I have decided that gremlins, fairies or trolls (maybe all three) come to the house and drink the ink from our printers.  In my mind I imagine these little crazies frolicking from house to house here in our sleepy little subdivision, in some kind of drunken orgy, slurping up everyone’s printer ink.

What good are the cat and dog if they can’t catch these little demons?!

And speaking of the cat and dog– with just me here for weeks at a time– they are enough to make Gandhi, Jesus or Mother Theresa (maybe all three) turn into deranged sociopaths.

……

Imagine a slim, fair skinned fifty-something woman on a treadmill at a gym trying desperately to will her legs to run under a 10 min. mile while on the four televisions, so vigilant, perched on the wall in front of the cadre of treadmills and ellipticals plays the following:  We should “discover” Ghiradelli chocolate squares while “choosing our flavor” of Lay’s potato chips.  When we are finished snacking, Alex Trebek would like us to call about life insurance with a “rate lock” that is “guaranteed.” Somewhere during all this was an ad about losing weight fast that is also “guaranteed.”  Oh, and Fox News was waiting for a speech by Hillary Clinton which promised to “slam Donald Trump.”  (Well, at least that one is guaranteed).

Not really certain if there is something even vaguely profound in this.  If there is, it eludes me.

 

 

Lifting Up Someone Who Serves: Writing a letter to someone in the military

At the age of 20, after 2 years of community college, my daughter enlisted in the United States Marine Corps.

The Few.  The Proud.

Semper Fi.

And they mean it.

“Sometimes your letters are the only fuel to my fire.”

This was the last sentence of a letter written about a month into Boot Camp.

Since the American Revolution letters have documented the horrors and triumphs of war, as well as the tenuous bonds that tie humanity together.  All this always mixed together with an intense longing for normalcy.

A hand written letter can be a gift, a motivator, a cheerleader, an inspiration that is tangible proof somebody out there is rooting for you.

The slant of your words and the pressure of your writing on the paper, how you cross your t’s, how much (or how little) punctuation you use are all intangibles that show your personality and state of mind.

So.  Sit down and write.

Do not be afraid of that empty piece of paper.

I am often intimidated by the muscular guys lifting weights at the gym…sometimes so much that I do not complete my workout.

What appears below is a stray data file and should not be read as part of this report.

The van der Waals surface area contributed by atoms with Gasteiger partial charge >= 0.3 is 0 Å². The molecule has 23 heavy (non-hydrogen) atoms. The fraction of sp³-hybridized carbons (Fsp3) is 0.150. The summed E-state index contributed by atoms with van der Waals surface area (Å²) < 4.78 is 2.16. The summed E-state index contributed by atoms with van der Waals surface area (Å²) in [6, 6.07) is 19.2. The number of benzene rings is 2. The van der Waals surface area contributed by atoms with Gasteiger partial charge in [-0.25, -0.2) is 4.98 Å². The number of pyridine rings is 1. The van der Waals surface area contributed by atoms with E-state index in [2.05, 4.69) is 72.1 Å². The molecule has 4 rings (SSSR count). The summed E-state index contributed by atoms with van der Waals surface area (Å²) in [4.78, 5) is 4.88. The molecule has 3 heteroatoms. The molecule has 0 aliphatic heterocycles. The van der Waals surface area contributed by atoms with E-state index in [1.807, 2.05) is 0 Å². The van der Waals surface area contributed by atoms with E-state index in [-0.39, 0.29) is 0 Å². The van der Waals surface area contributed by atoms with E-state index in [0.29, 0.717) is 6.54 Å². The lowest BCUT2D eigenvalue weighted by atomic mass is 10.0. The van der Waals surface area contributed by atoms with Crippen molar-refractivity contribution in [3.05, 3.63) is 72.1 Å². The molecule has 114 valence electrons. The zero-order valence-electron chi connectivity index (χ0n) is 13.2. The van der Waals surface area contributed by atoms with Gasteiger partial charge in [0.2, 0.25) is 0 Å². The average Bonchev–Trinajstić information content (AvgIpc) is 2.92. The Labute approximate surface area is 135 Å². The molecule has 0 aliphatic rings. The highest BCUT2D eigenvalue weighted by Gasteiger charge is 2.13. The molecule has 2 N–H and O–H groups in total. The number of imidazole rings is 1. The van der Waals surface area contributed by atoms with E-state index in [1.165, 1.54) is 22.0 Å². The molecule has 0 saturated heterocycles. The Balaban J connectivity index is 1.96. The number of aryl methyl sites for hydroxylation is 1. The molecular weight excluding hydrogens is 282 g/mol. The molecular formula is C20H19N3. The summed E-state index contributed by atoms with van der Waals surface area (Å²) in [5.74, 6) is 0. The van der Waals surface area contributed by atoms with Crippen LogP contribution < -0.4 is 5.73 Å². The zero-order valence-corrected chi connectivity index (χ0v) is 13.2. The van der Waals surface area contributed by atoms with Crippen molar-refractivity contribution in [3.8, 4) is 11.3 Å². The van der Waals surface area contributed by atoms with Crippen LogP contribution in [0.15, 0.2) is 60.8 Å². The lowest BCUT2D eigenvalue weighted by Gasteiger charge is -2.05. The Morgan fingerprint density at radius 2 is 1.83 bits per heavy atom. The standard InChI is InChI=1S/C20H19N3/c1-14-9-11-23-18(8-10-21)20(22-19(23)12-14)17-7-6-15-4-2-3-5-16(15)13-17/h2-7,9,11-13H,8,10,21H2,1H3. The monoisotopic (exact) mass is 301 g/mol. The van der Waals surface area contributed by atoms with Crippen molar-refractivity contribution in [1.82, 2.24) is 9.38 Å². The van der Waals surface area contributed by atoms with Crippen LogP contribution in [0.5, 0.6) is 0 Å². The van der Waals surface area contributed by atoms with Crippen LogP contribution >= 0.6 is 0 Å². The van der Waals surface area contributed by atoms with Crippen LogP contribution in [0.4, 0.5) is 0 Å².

Do not let that paper intimidate you.

  1.  Always put the date, as this allows the recipient a point of reference.  Occasionally I also put the time of day.
  2. Salutations:  I don’t bother.  Why should “Dear Anne Marie” be necessary? She already knows who she is, and if she doesn’t know she is “dear” to me by now, then I have not done my job.
  3. The Body:  Write about anything.  The weather, your dog, a class you take, a joke you heard, what you cooked, what you didn’t cook, how you feel, how your fish feels.  It does not matter the topic.  The point is to give the serviceman/woman a snapshot of your life, of some kind of normalcy they are not experiencing right now. The following was part of the body of a letter I wrote my daughter after her request I send her “Gorilla Glue” for hair.  This paragraph is not deep or important, but I am having (what would be for us) a fairly unremarkable conversation with my daughter.  The paragraph will be important to her:  normalcy.

“I asked the girls at Ulta about “Gorilla Glue” hair gel.  They had not heard of it– though we had all heard of Gorilla Glue super glue– which I certainly do not recommend for hair. But since it never would come out, I guess that negates any “hassle” with styling.  For basically the rest of your life…  (heehee)”

4.  Closing.  It is best to end with something inspiring/motivating/encouraging.  We may not have enlisted in any branch of the military, but we still should task ourselves with lifting up those that have.

Be well.  Be fine.  Be strong.

Be diligent.  Be tireless.  Be studious.

Be patient.  Be tolerant.  Be capable.

Be your best.

This was the close of a letter mailed today.

5.  Lastly, keep the letter to 1-2 pages, as servicemen/women do not have a ton of time.  They just need fuel for their fire.

With Warm Regards, D.